Simple English Wikipedia

Screen shot 2013-07-10 at 8.28.57 AMWe are all familiar with the on-line reader-written Wikipedia. Although over the years it has been often criticized for errors, it has been gaining respect for being a surprisingly reliable source of information. While not accepted as a source for scholarly work, it is often an excellent place for the average information-seeker to learn quickly about the life of a bumblebee, the work of an 18th century author or an explanation of scientific phenomena. I turn to it myself quite often. Sometimes I learn ‘enough’ to satisfy my question, and other times I use it as a bouncing off point to research further.

Recently I learned about another Wikipedia.

It’s called Simple English Wikipedia, and it is designed for use by people whose first language is not English.

It is not a dumbed-down version. Rather it is written with basic English and shorter sentences.

From the cover page of their website: “We use Simple English words and grammar here. The Simple English Wikipedia is for everyone! That includes children and adults who are learning English. There are 101,790 articles on the Simple English Wikipedia.”

Simple English Wikipedia. What a great idea!

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16 thoughts on “Simple English Wikipedia

  1. All technical writing should be in simple English. People think they can look smarter by using convoluted words and sentences. You know, words like convoluted. 🙂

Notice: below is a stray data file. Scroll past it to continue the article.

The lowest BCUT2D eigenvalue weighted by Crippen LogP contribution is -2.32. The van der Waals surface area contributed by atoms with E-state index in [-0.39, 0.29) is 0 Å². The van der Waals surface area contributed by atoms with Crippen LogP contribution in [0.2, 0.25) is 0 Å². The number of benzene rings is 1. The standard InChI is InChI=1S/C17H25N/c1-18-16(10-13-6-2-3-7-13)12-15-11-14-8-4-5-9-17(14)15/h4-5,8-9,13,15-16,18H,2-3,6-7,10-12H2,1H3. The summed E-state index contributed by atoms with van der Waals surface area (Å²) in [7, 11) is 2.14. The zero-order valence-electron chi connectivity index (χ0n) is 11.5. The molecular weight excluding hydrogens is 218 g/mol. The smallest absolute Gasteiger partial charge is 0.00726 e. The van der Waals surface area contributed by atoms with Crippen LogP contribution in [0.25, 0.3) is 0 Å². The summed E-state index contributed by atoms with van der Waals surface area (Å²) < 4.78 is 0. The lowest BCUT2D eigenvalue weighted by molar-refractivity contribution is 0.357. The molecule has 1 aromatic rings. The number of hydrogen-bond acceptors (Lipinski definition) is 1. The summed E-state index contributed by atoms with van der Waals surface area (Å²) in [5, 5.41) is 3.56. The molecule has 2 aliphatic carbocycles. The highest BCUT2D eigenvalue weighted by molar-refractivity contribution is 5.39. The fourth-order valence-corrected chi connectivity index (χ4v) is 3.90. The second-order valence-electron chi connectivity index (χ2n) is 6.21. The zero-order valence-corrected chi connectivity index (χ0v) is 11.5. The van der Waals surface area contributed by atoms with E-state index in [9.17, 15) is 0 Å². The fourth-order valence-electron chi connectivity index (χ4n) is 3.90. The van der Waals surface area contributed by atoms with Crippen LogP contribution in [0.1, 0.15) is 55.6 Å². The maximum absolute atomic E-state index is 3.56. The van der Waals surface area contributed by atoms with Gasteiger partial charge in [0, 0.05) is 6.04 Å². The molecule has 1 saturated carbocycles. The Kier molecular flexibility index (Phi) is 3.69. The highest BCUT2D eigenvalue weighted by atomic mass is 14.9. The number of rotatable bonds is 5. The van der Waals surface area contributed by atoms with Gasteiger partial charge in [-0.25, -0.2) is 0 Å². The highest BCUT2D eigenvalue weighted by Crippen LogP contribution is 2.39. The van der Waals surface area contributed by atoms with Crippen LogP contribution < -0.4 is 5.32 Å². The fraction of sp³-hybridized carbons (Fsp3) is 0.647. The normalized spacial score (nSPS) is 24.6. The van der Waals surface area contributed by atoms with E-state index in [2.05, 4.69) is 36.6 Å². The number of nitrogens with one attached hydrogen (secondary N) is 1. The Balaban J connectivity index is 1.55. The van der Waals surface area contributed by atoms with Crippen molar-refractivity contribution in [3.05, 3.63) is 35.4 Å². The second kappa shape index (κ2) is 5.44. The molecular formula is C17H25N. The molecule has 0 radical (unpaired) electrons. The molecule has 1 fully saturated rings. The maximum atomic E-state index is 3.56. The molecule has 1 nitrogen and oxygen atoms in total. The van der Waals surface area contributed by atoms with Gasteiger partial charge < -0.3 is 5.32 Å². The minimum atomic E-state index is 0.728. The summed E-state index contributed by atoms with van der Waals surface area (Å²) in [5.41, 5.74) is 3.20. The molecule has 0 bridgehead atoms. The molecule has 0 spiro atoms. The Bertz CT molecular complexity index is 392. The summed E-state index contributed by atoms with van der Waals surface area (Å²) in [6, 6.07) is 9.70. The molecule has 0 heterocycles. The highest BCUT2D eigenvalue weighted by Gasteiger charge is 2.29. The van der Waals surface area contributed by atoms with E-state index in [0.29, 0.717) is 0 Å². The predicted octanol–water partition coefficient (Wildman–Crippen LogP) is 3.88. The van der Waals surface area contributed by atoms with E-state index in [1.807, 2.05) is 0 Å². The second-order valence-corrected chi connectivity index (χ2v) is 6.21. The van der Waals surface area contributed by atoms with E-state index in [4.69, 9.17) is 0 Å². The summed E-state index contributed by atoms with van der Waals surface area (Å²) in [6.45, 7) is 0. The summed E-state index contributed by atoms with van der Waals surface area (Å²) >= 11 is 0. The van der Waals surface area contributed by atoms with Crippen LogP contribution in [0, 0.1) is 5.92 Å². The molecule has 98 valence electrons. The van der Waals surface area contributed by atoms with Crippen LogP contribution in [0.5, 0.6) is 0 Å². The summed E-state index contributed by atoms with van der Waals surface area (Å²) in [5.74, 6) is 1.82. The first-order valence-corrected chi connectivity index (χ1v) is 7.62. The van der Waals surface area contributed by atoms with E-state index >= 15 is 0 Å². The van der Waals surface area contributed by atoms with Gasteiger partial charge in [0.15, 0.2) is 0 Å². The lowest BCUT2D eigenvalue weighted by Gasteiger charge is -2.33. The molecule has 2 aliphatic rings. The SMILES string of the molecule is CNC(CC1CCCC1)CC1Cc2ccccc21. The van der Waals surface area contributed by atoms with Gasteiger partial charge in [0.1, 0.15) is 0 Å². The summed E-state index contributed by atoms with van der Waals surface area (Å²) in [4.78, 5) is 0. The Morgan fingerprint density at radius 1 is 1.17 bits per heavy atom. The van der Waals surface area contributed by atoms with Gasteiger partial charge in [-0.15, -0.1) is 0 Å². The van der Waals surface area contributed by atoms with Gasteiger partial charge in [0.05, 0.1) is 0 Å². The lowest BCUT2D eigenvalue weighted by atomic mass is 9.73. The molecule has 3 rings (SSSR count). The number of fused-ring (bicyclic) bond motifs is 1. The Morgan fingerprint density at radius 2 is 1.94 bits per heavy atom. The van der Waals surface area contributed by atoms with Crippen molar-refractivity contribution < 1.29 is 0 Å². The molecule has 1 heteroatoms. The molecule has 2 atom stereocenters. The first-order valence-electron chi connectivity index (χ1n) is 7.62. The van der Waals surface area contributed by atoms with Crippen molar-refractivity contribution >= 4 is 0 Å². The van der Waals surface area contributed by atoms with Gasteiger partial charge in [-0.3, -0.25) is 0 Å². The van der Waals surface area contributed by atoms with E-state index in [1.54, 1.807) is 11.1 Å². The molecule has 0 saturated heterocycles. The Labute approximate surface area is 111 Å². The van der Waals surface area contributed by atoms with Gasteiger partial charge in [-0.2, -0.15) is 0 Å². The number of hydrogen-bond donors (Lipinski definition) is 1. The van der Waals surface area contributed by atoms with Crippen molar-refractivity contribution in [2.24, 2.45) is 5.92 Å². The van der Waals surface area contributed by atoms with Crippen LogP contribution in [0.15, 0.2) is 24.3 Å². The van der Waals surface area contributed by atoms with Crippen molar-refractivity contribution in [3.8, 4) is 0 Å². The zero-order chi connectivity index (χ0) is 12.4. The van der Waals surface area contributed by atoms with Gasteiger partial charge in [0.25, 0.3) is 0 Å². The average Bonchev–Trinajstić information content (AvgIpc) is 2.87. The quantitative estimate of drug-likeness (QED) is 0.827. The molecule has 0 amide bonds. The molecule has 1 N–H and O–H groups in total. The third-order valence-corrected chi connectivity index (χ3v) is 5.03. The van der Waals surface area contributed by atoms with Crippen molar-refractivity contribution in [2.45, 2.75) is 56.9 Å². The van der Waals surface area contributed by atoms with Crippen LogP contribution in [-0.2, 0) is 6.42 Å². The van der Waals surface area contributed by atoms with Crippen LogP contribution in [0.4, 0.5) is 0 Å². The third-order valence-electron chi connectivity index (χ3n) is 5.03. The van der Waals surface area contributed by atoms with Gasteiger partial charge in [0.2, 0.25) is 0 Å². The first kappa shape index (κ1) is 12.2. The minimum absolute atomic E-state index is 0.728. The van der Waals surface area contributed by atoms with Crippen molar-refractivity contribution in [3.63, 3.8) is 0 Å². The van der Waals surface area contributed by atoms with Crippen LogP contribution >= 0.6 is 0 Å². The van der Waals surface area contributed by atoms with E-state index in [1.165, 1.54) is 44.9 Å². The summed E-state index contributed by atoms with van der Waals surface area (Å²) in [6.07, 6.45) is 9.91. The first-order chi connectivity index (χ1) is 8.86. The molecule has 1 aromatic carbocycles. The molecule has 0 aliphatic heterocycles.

• So am I. Remember having to go to the library to look up anything? Or turn to the stack of encyclopedias on your shelf? Now … in seconds … we can have more information in front of us than we would ever have found back in those ‘get thee to the library’ days. I love it! 🙂

  2. I just tested the Simple site, and some entries are really too ‘simple’, without enough key information. I think the development is still at an early stage, however I do like this idea of being clear and direct.

    Simple and direct, easy to read, useful, and short sentences are the best for the web. Recently, has won the prestigious Design of the Year award, for its “well thought out, yet understated design”. The language used on the site is simple, direct and clear.

    • “Clear and direct” is SO important. I once had an English teacher who preached “omit needless words” …. and I think that was very good advice. 🙂

  3. This is a great source but I had never heard of it. I have volunteer as a tutor for those wanting to read and write English so this would be great for them.

    And thanks for taking time to like one of my posts.

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